Ami is a social enterprise startup with a mission is to reduce loneliness and social isolation by encouraging people to offer support to those around them. The Campaign to End Loneliness found lacking social connections is a comparable risk factor for early death as smoking 15 cigarettes a day, and is worse for us than obesity and physical inactivity.
This was a greenfield project for Oxford Computer Consultants (OCC), who had a vested interest in the area through their work with local councils and social care finance. They saw an opportunity – with contracting social care budgets and an ageing population – to create a service that enabled aspiring volunteers to more easily find people in their local area who needed a little help and support.
To validate the need for this project I led a lean, user-centred design approach to understand the problem landscape. We discovered through user interviews with potential volunteers and storyboarding workshops with charity organisations that there was a clear disconnect.
Potential volunteers were frustrated because they didn’t know where to begin, and the process of mailing paper forms was slow and cumbersome. For charity organisations, they were struggling to mobilise volunteers but were reticent to change their own internal processes and concerned about putting the details of potentially vulnerable people online.
Our research observations were key to helping us define a product strategy and shape the minimum viable product (MVP). For Ami to succeed, we needed to demonstrate to charity organisations that putting the process online was a compelling enough experience to increase the number of successful registrations.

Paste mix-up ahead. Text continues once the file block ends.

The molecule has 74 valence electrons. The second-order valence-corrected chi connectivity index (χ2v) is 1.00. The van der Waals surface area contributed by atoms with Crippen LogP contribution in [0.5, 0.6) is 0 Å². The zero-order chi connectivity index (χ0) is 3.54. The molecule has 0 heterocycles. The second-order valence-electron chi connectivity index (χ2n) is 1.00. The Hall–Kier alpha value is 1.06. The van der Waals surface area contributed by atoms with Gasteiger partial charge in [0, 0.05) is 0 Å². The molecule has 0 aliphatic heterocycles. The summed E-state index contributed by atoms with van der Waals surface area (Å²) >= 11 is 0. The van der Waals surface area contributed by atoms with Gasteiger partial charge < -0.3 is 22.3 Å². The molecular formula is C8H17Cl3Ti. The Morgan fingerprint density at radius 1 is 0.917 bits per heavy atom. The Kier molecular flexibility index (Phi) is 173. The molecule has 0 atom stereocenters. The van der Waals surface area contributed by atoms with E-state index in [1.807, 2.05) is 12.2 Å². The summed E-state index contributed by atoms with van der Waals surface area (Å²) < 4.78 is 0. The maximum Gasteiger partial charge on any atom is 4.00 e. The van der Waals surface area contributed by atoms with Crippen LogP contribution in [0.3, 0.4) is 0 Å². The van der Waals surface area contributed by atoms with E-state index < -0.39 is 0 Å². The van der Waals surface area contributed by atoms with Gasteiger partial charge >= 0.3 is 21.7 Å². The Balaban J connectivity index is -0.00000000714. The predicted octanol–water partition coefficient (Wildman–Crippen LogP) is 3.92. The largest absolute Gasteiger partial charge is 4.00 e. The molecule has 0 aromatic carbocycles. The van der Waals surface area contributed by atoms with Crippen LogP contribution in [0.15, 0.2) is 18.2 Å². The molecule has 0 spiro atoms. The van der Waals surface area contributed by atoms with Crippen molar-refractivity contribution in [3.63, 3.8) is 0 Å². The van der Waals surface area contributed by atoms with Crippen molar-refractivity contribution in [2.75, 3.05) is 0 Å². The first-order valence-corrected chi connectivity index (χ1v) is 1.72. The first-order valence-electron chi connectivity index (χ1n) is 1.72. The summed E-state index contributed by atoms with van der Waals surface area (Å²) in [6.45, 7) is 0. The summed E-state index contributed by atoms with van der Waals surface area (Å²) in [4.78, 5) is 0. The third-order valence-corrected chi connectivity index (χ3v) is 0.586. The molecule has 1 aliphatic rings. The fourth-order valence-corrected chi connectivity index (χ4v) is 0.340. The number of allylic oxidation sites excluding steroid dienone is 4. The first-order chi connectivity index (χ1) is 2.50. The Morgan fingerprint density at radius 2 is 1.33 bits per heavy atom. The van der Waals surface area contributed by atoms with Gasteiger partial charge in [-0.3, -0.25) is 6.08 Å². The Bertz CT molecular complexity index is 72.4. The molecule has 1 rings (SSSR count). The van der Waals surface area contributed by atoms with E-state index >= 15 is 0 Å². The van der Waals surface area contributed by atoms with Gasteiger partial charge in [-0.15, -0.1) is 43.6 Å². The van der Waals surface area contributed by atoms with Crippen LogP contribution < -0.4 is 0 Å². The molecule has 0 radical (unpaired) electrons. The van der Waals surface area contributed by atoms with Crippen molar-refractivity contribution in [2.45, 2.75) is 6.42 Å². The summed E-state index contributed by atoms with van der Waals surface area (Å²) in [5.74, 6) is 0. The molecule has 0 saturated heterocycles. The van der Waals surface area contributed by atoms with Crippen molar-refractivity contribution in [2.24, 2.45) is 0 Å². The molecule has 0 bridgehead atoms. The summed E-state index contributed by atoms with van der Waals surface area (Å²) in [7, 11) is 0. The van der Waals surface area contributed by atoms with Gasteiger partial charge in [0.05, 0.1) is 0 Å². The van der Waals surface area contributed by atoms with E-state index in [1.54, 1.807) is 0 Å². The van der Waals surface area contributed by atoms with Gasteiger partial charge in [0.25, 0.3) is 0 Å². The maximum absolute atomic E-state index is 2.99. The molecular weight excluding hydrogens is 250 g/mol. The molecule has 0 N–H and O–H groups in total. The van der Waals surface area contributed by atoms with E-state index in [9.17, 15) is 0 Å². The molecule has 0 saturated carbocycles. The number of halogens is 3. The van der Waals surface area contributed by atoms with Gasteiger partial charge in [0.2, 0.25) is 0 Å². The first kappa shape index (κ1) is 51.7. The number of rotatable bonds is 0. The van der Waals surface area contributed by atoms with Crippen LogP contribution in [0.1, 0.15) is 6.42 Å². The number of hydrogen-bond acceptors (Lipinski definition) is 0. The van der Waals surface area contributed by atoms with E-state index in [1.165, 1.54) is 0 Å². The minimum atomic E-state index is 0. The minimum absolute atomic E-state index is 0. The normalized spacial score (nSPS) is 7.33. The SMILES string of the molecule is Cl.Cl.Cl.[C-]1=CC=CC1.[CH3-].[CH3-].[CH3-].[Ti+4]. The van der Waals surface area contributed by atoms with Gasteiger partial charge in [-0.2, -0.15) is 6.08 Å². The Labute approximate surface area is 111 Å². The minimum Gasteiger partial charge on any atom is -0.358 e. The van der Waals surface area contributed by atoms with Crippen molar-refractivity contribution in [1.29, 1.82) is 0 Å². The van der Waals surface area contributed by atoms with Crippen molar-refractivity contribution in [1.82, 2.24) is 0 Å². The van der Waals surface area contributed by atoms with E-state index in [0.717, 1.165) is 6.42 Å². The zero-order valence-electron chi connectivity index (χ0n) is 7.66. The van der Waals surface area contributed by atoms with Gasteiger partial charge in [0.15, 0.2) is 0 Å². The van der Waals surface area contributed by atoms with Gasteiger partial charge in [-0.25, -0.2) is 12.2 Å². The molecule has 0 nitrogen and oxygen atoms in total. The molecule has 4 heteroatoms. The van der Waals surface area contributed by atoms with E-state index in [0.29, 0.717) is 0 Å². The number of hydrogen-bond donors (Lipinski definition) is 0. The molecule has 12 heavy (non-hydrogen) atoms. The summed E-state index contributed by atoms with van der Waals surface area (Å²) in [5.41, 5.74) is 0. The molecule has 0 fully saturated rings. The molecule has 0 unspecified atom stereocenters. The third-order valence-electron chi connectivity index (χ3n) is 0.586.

We explored ways to help people “see the need” around them that was normally invisible, using a location based map as our solution to display opportunities nearby, lowering the barrier to entry and making the process more approachable. We mitigated privacy concerns by showing users how far away the opportunities were in relation to user, instead of showing other people’s precise locations, and providing additional anonymised information to help volunteers make an informed choice.
Whilst we couldn’t radically speed up volunteer registration because of set-length security checks, we could apply form best practices to make it more straightforward. We split the form into logical sections, set clear expectations up-front, showed and encouraged progress through personalised messages, and didn’t ask for any information we don’t absolutely need.
This was the first consumer product launch for OCC and therefore required cohesive creative direction to build credibility and trust with a public audience. I built out a design system and component library to unify the service and art directed the marketing campaign – involving complete branding, leaflets and posters.
Ami’s grand ambition has always been to reduce social isolation, loneliness, and bring people together. The success of the MVP is paving the way for the organisation to broaden this mission outside volunteering and into friendship and social activities, with the planned launch of features that allow people to connect directly through shared interests and activities.